What Jeter meant to Yankees fans

After Derek Jeter announced Wednesday that he will retire at the end of the 2014 season, I saw a tweet from the Atlanta Braves asking if Freddie Freeman is the face of baseball, the implication being that Jeter was that face and the position will be void once he finishes this season.

There's another way to look at that issue: There is no face of baseball. Here's what I mean. My 16-year-old nephew grew up in Florida. He's a huge NBA fan. His favorite player? Kevin Durant. His team? The Thunder. In basketball, a big star belongs to everybody, not just the fans of the team he plays for.

But Jeter? He belongs to Yankees fans. Nobody in Boston or Tampa or Baltimore would dare call Jeter his favorite player. Opposing fans may respect him and appreciate his accomplishments, but their favorite player? It doesn't work that way. A's fans aren't wearing Mike Trout jerseys. Cardinals fans aren't wearing Andrew McCutchen T-shirts. Jeter is the face of the New York Yankees, not of baseball.

So Jeter's retirement means more to Yankees fans than anybody else. A couple of pieces to check out from the website It's About the Money. Stacey Gotsulias writes:

We will have one last season to see him put his right hand up as he steps into the batter’s box, we will have one more season to watch as he leads his team out of the dugout to take the field, we will have one last season of hearing a recording of Bob Sheppard announce his name. We will have one more season to say goodbye to Derek Jeter and don’t worry, it’s okay to be sad about it because the friend we never met but grew up with, is leaving us.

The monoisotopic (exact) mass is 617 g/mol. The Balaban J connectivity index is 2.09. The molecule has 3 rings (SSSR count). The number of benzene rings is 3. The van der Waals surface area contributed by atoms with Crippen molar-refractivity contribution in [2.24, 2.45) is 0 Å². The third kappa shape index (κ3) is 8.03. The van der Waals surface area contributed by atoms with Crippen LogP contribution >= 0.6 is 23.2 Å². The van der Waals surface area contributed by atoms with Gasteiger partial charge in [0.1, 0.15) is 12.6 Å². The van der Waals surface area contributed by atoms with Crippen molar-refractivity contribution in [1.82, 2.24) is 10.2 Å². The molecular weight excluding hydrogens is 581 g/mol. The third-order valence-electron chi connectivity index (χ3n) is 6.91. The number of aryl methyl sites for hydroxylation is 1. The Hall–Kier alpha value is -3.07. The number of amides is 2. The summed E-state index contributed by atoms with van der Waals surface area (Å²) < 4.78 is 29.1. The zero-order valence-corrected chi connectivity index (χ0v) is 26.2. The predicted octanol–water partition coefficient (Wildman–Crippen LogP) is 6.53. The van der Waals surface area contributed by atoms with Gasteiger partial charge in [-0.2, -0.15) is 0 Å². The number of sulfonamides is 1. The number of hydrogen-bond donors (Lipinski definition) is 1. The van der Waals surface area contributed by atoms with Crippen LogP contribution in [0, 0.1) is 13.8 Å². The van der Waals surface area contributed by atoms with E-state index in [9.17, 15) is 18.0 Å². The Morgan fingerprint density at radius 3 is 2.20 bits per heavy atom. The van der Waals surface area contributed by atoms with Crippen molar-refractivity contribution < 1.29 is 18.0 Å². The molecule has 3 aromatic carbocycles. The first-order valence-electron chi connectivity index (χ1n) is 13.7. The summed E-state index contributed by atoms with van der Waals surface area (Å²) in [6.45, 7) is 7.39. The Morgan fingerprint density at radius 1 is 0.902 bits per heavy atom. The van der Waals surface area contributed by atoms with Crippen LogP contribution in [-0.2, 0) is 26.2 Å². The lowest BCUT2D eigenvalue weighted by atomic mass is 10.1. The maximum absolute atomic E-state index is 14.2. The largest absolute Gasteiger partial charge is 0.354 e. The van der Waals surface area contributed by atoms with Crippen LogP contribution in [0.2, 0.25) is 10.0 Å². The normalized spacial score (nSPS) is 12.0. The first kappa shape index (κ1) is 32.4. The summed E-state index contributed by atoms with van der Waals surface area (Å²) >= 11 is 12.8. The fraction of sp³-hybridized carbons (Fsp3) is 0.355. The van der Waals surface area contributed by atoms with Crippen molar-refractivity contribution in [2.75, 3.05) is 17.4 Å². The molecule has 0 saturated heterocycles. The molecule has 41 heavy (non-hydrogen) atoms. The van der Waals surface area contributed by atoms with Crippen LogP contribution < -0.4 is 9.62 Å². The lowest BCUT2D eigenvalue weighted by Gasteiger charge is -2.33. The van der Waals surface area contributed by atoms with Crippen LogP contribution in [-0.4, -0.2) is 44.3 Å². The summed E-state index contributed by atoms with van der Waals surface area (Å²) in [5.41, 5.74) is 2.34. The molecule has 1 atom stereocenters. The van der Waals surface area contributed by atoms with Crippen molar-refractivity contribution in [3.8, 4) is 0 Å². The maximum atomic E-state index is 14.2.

Jason Rosenberg writes:

Again, so it’s not that Jeter is going to retire, it’s that it officially ends that nebulous and tumultuous time called post-adolescence. Jeter and I are entering that other phase, no not “middle age” dammit, the one before it, whatever it’s called. That point in one’s life when you still think you can do everything your mind tells you to do but the body is a little less than willing. Eh, it happens and when the realization hits, it’s sad. Not sad in that a period of life is over because, hopefully, like me, you have so many reasons to be happy with what’s in front of you and what’s also ahead of you, also knowing what’s behind you was pretty darned neat, too. Just the passage of time and the end of that awesome phase of your life.

Well said. I'm not a Yankees fan, but like most of us, I respect Jeter and tip my cap to one of the greats. Just don't expect me to wear his jersey.